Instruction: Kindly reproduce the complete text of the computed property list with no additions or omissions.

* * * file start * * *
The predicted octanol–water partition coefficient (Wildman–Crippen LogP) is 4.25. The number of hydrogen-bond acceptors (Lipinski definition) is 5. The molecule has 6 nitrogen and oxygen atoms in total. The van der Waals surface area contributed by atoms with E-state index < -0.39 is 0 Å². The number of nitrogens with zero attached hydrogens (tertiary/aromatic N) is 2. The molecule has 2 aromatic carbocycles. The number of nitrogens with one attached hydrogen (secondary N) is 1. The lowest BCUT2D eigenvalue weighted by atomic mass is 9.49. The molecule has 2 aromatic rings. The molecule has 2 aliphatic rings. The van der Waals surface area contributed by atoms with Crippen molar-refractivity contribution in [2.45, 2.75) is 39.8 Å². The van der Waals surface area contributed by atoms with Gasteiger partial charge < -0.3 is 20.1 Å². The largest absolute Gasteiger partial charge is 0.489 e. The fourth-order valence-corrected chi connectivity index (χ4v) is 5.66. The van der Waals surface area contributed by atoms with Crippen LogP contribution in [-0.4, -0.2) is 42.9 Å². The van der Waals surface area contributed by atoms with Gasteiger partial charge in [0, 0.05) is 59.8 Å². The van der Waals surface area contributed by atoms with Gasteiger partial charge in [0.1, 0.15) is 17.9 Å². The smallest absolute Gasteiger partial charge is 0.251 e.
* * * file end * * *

The predicted octanol–water partition coefficient (Wildman–Crippen LogP) is 4.25. The number of hydrogen-bond acceptors (Lipinski definition) is 5. The molecule has 6 nitrogen and oxygen atoms in total. The van der Waals surface area contributed by atoms with E-state index < -0.39 is 0 Å². The number of nitrogens with zero attached hydrogens (tertiary/aromatic N) is 2. The molecule has 2 aromatic carbocycles. The number of nitrogens with one attached hydrogen (secondary N) is 1. The lowest BCUT2D eigenvalue weighted by atomic mass is 9.49. The molecule has 2 aromatic rings. The molecule has 2 aliphatic rings. The van der Waals surface area contributed by atoms with Crippen molar-refractivity contribution in [2.45, 2.75) is 39.8 Å². The van der Waals surface area contributed by atoms with Gasteiger partial charge < -0.3 is 20.1 Å². The largest absolute Gasteiger partial charge is 0.489 e. The fourth-order valence-corrected chi connectivity index (χ4v) is 5.66. The van der Waals surface area contributed by atoms with Crippen LogP contribution in [-0.4, -0.2) is 42.9 Å². The van der Waals surface area contributed by atoms with Gasteiger partial charge in [0, 0.05) is 59.8 Å². The van der Waals surface area contributed by atoms with Gasteiger partial charge in [0.1, 0.15) is 17.9 Å². The smallest absolute Gasteiger partial charge is 0.251 e.